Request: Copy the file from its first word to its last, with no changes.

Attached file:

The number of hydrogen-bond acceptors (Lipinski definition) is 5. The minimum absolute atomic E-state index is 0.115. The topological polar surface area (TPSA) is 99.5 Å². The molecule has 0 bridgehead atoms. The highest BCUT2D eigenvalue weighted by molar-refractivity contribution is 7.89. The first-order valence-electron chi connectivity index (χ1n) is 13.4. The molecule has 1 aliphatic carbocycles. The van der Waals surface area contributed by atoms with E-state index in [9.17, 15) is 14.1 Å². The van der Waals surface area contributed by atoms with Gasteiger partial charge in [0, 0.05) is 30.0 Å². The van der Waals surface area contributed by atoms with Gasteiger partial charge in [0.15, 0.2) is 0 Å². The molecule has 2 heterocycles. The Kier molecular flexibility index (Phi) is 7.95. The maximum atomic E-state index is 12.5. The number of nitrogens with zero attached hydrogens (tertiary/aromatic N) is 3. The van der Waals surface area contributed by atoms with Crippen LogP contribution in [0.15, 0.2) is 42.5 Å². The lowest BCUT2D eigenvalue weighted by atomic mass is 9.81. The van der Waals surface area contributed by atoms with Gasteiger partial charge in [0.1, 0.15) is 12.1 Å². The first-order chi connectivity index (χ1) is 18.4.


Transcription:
The number of hydrogen-bond acceptors (Lipinski definition) is 5. The minimum absolute atomic E-state index is 0.115. The topological polar surface area (TPSA) is 99.5 Å². The molecule has 0 bridgehead atoms. The highest BCUT2D eigenvalue weighted by molar-refractivity contribution is 7.89. The first-order valence-electron chi connectivity index (χ1n) is 13.4. The molecule has 1 aliphatic carbocycles. The van der Waals surface area contributed by atoms with E-state index in [9.17, 15) is 14.1 Å². The van der Waals surface area contributed by atoms with Gasteiger partial charge in [0, 0.05) is 30.0 Å². The van der Waals surface area contributed by atoms with Gasteiger partial charge in [0.15, 0.2) is 0 Å². The molecule has 2 heterocycles. The Kier molecular flexibility index (Phi) is 7.95. The maximum atomic E-state index is 12.5. The number of nitrogens with zero attached hydrogens (tertiary/aromatic N) is 3. The van der Waals surface area contributed by atoms with Crippen LogP contribution in [0.15, 0.2) is 42.5 Å². The lowest BCUT2D eigenvalue weighted by atomic mass is 9.81. The van der Waals surface area contributed by atoms with Gasteiger partial charge in [0.1, 0.15) is 12.1 Å². The first-order chi connectivity index (χ1) is 18.4.